Nobody Missed Him More

by Academy of Clinical Excellence on September 10, 2013

Looking up into my eyes, she smiled and slobbered all over my outstretched hand.  “Easy, Lucy,” Sandy said, chuckling.  “She gets so excited when folks come over to visit.”  She was a beautiful dog—a Boxer by breed, six years young.  Her fur was milk chocolate brown and glossy, with a slick sheen from head to toe.  Her bright red tongue dangled out from the side of her mouth as she sat there panting, feeling the effects of the excruciating Baltimore summer heat.

“She’s our baby,” Sandy continued, “but there ain’t no one she follows around like she does Bob.”  Bob smiled as he leaned forward on his La-Z-Boy chair, his dreadlocks dangling down across his face like the branches of a weeping willow.  “Does she sleep in your bed at night?” I asked him. “She sure does,” he replied, “right at the foot of the bed, and we get up together each morning to take a walk.”

“As hard as it was for me while Bob spent that month in the hospital,” Sandy said, shaking her head back and forth slowly, “wasn’t nobody who missed Bob more than that dog right there.”  I nodded and looked toward Lauren, the senior medical resident who accompanied me on this home visit.  In the hour we had been speaking with Bob and his mother, we had learned that, in just a few years, he had gone from a healthy, independent young man in his late twenties, living on his own and working with kids in a group home, to a 30 year old patient with Multiple Sclerosis, Type II Diabetes, and the memories of a nearly fatal bout with Thrombotic Thrombocytopenic Purpura that landed him in the ICU for the entirety of January.

“She paced all around this house, whimpering and whining, missing her man,” Sandy recalled.  “Lucy just didn’t know what to do with herself.  But when Bob got back home—well, she was as happy as can be and hasn’t left his side since.”

Bob whistled to Lucy, who got up and trotted over to his chair, her tail wagging with expectation.  “Wanna go outside, girl?” Bob asked and went to the back of the house to unlatch the screen door.  We watched as Bob joyfully strolled with Lucy to every corner of the backyard, a huge grin on his face all the while.  We talked some more with Sandy and then I heard the screen door slide open and saw Lucy jauntily bouncing back towards the living room.  Lucy turned in my direction and lay down on the rug, lifting her front left leg so that I could rub her belly.  She gave me a pleading glance and I succumbed to her wishes for an under-arm massage.  Bob smiled broadly and remarked, “You like dogs, huh?”  “I do,” I said as Lucy groaned happily.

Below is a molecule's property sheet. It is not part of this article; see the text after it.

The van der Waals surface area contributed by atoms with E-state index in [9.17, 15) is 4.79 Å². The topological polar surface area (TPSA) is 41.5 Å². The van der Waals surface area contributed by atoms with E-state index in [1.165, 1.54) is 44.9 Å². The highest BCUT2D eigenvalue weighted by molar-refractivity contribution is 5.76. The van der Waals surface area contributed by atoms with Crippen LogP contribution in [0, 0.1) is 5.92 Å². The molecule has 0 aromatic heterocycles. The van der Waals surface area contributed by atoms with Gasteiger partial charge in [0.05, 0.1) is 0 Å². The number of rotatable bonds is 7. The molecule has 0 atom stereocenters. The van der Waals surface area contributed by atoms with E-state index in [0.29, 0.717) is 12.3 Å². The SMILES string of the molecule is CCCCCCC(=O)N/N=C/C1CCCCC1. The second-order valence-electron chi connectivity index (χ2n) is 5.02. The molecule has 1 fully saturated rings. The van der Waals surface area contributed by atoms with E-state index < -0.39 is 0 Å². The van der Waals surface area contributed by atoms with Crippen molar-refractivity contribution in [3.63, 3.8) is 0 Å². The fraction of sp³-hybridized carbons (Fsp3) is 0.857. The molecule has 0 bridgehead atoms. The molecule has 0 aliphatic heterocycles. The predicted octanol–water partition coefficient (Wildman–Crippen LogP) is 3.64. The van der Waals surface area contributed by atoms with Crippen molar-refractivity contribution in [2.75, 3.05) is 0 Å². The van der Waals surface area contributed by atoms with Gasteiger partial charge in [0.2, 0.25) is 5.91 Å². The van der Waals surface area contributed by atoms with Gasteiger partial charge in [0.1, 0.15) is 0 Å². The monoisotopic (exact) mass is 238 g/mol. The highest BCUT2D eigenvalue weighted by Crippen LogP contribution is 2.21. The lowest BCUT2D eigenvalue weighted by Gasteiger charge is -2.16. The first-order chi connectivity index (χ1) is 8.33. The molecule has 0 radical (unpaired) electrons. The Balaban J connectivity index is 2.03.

We chatted for some time until the clock struck 3:30 and Lauren and I said it was time for us to head back to the clinic.  We shook hands with Bob and his mom and gathered our things to go.  I took a look at Lucy and thought how fortunate her presence was, not just for this home visit in providing a means to connect with Bob and his mom on a more intimate level, but also as a source of strength in Bob’ circle of support.  When I look at Lucy, I think of her story as a stroke of luck in maintaining a calming and therapeutic presence in Bob’ life, a life that has been and will continue to be filled with obstacles and illness.  It’s always hard to know which relationships in a patient’s life will make a difference in how they cope with difficult circumstances.  Yet whatever amount of solace Lucy provides to Bob, it was a relief to me as his physician to see that there is something that brings him a sense of purpose and some measure of contentment, if only for a few moments at a time. 

“I’m really looking forward to being your doctor these next few years,” I said to Bob, “and I can’t wait to hear more about Lucy the next time I see you.”  “Me too,” Bob said as we both looked at Lucy, her head resting against Bob’ leg as she sat quietly by his side.

By Anat Chemerinski and Jason Liebowitz

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Zeide September 15, 2013 at 4:01 pm

Heart warming and meaningful. Terrific!

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